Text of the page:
as one of the few montara residents within the area described (i think, anyway - hard to tell from that blurry map - it would be a favor if the proponents of this scheme presented a clearer definition of the boundaries), i would certainly vote against it for the following reasons:

1) As an earlier poster pointed out, the area described lack any continuity in community and orientation

2) years of significant work with the county by both the pescadero and midcoast residents would be effectively negated

3) without a valid and certified LCP, land use & development decisions would come under the authority of the state coastal commission, and you all complain about the county?

4) “rural estate” properties (like mr. braun’s opulent hilltop ranch) probably out number farm and ranch properties by now - if they don’t, they will shortly. these folks do not have any consideration or concern for the farmers and ranchers, and may very well prefer a carmel or santa barbara-like future than one that actually preserves any real rural character, despite mr. braun’s attempt to use this angle to garner sympathy, signatures, and votes from rural area residents.

5) the proposed theft of mrosd lands, by what is essentially an annexation-assisted eminent domain action, without any recourse of compensation to the mrosd taxpayers who purchased and maintained those properties, is extraordinarily hypocritical.

6) the current proposal is probably illegal anyway

7) if it passed, i would be forced to run for the council in order to maintain a sense of reality and to make life a living hell for the perpetrators of this nonsense, and i’d much rather be working in the garden.

there is a valid current of dissatisfaction throughout both the urban and rural coastside about operating under the auspices of redwood city, and it is sad to see continued efforts to exploit this from the “dumb-use” demagoguery of the save our bay rich boy cliche.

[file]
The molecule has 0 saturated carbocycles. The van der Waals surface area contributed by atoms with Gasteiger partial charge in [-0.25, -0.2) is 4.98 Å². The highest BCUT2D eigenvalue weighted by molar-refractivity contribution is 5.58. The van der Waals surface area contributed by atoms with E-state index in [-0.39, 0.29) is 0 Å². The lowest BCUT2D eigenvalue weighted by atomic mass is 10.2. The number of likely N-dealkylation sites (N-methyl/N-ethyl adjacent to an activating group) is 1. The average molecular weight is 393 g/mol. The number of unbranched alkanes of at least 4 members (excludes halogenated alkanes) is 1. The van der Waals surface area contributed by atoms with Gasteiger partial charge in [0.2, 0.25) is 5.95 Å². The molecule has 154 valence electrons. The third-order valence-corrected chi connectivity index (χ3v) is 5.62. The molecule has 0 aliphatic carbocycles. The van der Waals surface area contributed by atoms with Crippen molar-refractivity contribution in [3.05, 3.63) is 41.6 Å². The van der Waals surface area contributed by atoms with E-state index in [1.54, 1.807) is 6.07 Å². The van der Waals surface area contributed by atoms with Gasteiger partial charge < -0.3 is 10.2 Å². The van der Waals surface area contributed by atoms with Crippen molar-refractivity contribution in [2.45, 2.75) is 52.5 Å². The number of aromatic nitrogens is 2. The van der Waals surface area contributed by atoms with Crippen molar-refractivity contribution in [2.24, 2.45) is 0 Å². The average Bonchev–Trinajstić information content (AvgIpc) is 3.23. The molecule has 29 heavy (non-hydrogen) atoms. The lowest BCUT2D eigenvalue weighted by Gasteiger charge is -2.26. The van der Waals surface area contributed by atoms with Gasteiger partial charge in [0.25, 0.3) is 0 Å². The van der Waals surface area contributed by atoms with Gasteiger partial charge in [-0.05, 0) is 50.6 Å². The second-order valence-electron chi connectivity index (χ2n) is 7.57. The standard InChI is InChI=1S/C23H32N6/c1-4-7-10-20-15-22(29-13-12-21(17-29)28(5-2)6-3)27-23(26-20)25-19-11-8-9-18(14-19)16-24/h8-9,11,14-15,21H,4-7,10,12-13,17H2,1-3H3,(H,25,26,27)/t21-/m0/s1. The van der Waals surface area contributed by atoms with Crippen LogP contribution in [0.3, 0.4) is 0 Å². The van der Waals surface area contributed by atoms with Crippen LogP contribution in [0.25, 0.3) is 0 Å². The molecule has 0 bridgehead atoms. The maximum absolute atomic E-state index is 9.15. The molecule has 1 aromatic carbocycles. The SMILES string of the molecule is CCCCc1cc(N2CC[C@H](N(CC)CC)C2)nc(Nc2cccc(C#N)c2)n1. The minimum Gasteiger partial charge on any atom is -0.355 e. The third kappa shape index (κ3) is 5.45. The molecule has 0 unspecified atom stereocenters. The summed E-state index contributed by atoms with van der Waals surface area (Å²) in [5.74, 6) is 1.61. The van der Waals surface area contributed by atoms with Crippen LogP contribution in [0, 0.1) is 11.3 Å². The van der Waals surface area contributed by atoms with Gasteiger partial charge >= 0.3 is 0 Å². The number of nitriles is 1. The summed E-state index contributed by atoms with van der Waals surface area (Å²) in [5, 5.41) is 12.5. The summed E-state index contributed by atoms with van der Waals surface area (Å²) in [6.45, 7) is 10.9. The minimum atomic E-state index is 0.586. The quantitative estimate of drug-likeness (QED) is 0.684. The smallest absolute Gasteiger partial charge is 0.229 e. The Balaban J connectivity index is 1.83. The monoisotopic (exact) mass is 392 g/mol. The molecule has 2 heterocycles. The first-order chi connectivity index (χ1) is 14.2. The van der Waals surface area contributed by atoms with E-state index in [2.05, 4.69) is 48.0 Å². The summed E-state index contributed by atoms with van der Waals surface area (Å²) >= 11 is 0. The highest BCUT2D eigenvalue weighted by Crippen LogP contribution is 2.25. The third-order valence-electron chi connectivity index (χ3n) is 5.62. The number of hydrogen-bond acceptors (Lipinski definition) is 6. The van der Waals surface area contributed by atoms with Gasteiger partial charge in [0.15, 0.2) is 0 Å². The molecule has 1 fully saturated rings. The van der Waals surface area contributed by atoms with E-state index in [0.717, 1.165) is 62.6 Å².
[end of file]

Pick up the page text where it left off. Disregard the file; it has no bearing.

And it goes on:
Comment 12
Sat, September 4, 2004 12:35pm
All my comments

re #1:  Which governing body do you feel would have a greater “continuity in community and orientation”—the County Board of Supervisors that currently governs us, where not a single Supervisor has ever lived in the unincorporated rural coastside in at least the last 60-80-100 years (if ever) ... or a Town Council composed exclusive of Members elected by and residing WITHIN the boundaries of the rural coastside?

re #2:  It’s true that the pleas and requests to our bayside overseers, from the powerless Pescadero and Midcoast ADVISORY councils, would be negated.  In their place, we in the defined rural areas, would have the POWER to govern ourselves ... well, at least as much as federal, state and coastal-commission laws permit it.

re #3:  So?  The proposed new town would have to develop its own LCP and grovel and plead for its acceptance by the omnipotent Coastal Commission, just as-did HMB for its jurisdiction, and San Mateo County for its unincorporated coastside areas.

I.e., the proposed Los Pueblecitos town would be as free—and as regulated—as HMB and SMC.

re #4:  I know nothing of “braun’s opulent hilltop ranch”, and don’t really care about it.  (I do not suffer from edifice envy. :-)  However, it’s rather certain that the populations of [the ill-defined] La Honda, Pescadero and Loma Mar sorta-communities, PLUS the rest of the “farmers and ranchers” do and will ALWAYS outnumber—and thus outvote—owners of “opulent hilltop ranches.”

re #5:  Pray tell (or perhaps “prey tell” for this case :-), exactly how is the transfer—FOLLOWING STATE LAW—of public lands that are owned by one agency (MROSD) to be public lands owned by another agency (Town of Los Pueblecitos) “theft”?  As always, “theft” is a matter of legal definition; not realworld circumstance.  (Otherwise, there would be lotsa agencies “guilty” of exactly the same kinda “theft”. ;-)

re #6:  It’s certain that its legality WILL be challenged—in the off-chance that such local control and local representation even BEGINS to appear to have and possibility.  (Alien rulers from far, far away do NOT like to have their baronies challenged! :-)

re #7:  And if you DID run, then you would have a MUCH, much greater chance of actually being elected—to represent local residents—than the non-iota’s chance you currently have.  ;-)